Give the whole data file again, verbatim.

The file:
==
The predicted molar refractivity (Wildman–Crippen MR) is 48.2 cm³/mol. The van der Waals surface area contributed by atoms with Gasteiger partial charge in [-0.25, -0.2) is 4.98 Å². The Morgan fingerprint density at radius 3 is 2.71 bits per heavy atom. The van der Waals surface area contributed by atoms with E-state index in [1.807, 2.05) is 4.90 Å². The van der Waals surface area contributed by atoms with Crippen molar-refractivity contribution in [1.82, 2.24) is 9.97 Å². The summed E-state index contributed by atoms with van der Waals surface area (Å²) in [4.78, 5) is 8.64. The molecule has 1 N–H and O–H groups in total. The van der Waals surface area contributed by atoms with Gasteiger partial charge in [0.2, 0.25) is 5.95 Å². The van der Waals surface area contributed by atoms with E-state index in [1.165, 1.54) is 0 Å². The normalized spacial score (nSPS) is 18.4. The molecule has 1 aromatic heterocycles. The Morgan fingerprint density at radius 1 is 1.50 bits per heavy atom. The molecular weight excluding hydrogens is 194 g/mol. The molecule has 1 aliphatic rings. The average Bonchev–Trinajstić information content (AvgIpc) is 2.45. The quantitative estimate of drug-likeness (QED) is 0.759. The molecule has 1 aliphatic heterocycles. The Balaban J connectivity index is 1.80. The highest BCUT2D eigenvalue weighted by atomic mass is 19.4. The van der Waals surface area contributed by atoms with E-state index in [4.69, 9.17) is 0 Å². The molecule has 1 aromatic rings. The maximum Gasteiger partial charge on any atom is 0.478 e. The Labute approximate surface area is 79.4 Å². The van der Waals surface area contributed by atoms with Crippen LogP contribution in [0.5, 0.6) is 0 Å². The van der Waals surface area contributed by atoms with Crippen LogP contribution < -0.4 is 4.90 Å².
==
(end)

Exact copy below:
The predicted molar refractivity (Wildman–Crippen MR) is 48.2 cm³/mol. The van der Waals surface area contributed by atoms with Gasteiger partial charge in [-0.25, -0.2) is 4.98 Å². The Morgan fingerprint density at radius 3 is 2.71 bits per heavy atom. The van der Waals surface area contributed by atoms with E-state index in [1.807, 2.05) is 4.90 Å². The van der Waals surface area contributed by atoms with Crippen molar-refractivity contribution in [1.82, 2.24) is 9.97 Å². The summed E-state index contributed by atoms with van der Waals surface area (Å²) in [4.78, 5) is 8.64. The molecule has 1 N–H and O–H groups in total. The van der Waals surface area contributed by atoms with Gasteiger partial charge in [0.2, 0.25) is 5.95 Å². The van der Waals surface area contributed by atoms with E-state index in [1.165, 1.54) is 0 Å². The normalized spacial score (nSPS) is 18.4. The molecule has 1 aromatic heterocycles. The Morgan fingerprint density at radius 1 is 1.50 bits per heavy atom. The molecular weight excluding hydrogens is 194 g/mol. The molecule has 1 aliphatic rings. The average Bonchev–Trinajstić information content (AvgIpc) is 2.45. The quantitative estimate of drug-likeness (QED) is 0.759. The molecule has 1 aliphatic heterocycles. The Balaban J connectivity index is 1.80. The highest BCUT2D eigenvalue weighted by atomic mass is 19.4. The van der Waals surface area contributed by atoms with E-state index in [4.69, 9.17) is 0 Å². The molecule has 1 aromatic rings. The maximum Gasteiger partial charge on any atom is 0.478 e. The Labute approximate surface area is 79.4 Å². The van der Waals surface area contributed by atoms with Crippen LogP contribution in [0.5, 0.6) is 0 Å². The van der Waals surface area contributed by atoms with Crippen LogP contribution < -0.4 is 4.90 Å².